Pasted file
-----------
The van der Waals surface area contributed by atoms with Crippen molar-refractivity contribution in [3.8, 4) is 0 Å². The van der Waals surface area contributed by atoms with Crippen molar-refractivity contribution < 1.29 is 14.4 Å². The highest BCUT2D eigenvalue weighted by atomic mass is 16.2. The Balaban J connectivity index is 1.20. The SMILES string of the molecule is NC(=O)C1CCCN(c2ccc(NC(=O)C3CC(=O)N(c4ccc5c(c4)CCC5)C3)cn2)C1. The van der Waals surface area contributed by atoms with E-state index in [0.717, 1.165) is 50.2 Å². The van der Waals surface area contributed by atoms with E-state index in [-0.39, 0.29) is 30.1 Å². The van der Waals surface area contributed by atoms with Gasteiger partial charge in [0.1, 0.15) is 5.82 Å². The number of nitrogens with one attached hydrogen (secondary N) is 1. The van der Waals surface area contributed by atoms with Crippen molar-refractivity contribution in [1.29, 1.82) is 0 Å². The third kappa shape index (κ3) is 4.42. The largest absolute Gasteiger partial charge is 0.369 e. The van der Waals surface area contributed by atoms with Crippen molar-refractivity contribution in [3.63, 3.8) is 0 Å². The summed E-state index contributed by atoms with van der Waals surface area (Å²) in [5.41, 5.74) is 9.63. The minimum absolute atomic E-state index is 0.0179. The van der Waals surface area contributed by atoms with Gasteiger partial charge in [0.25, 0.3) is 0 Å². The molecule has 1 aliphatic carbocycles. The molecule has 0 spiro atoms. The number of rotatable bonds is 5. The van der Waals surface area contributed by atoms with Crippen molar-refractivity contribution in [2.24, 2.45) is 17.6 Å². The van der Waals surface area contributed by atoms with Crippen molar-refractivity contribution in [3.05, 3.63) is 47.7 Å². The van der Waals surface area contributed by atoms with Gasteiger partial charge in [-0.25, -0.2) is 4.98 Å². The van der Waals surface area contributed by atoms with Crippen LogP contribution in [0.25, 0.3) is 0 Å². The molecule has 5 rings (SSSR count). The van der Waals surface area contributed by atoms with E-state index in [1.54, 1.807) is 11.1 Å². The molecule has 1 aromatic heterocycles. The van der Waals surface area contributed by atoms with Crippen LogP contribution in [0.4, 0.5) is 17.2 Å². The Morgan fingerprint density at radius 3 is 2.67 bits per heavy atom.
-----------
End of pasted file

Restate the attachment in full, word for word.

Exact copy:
The van der Waals surface area contributed by atoms with Crippen molar-refractivity contribution in [3.8, 4) is 0 Å². The van der Waals surface area contributed by atoms with Crippen molar-refractivity contribution < 1.29 is 14.4 Å². The highest BCUT2D eigenvalue weighted by atomic mass is 16.2. The Balaban J connectivity index is 1.20. The SMILES string of the molecule is NC(=O)C1CCCN(c2ccc(NC(=O)C3CC(=O)N(c4ccc5c(c4)CCC5)C3)cn2)C1. The van der Waals surface area contributed by atoms with E-state index in [0.717, 1.165) is 50.2 Å². The van der Waals surface area contributed by atoms with E-state index in [-0.39, 0.29) is 30.1 Å². The van der Waals surface area contributed by atoms with Gasteiger partial charge in [0.1, 0.15) is 5.82 Å². The number of nitrogens with one attached hydrogen (secondary N) is 1. The van der Waals surface area contributed by atoms with Crippen molar-refractivity contribution in [1.29, 1.82) is 0 Å². The third kappa shape index (κ3) is 4.42. The largest absolute Gasteiger partial charge is 0.369 e. The van der Waals surface area contributed by atoms with Crippen molar-refractivity contribution in [3.63, 3.8) is 0 Å². The summed E-state index contributed by atoms with van der Waals surface area (Å²) in [5.41, 5.74) is 9.63. The minimum absolute atomic E-state index is 0.0179. The van der Waals surface area contributed by atoms with Gasteiger partial charge in [0.25, 0.3) is 0 Å². The molecule has 1 aliphatic carbocycles. The molecule has 0 spiro atoms. The number of rotatable bonds is 5. The van der Waals surface area contributed by atoms with Crippen molar-refractivity contribution in [2.24, 2.45) is 17.6 Å². The van der Waals surface area contributed by atoms with Crippen molar-refractivity contribution in [3.05, 3.63) is 47.7 Å². The van der Waals surface area contributed by atoms with Gasteiger partial charge in [-0.25, -0.2) is 4.98 Å². The van der Waals surface area contributed by atoms with Crippen LogP contribution in [0.25, 0.3) is 0 Å². The molecule has 5 rings (SSSR count). The van der Waals surface area contributed by atoms with E-state index in [1.54, 1.807) is 11.1 Å². The molecule has 1 aromatic heterocycles. The van der Waals surface area contributed by atoms with Crippen LogP contribution in [0.4, 0.5) is 17.2 Å². The Morgan fingerprint density at radius 3 is 2.67 bits per heavy atom.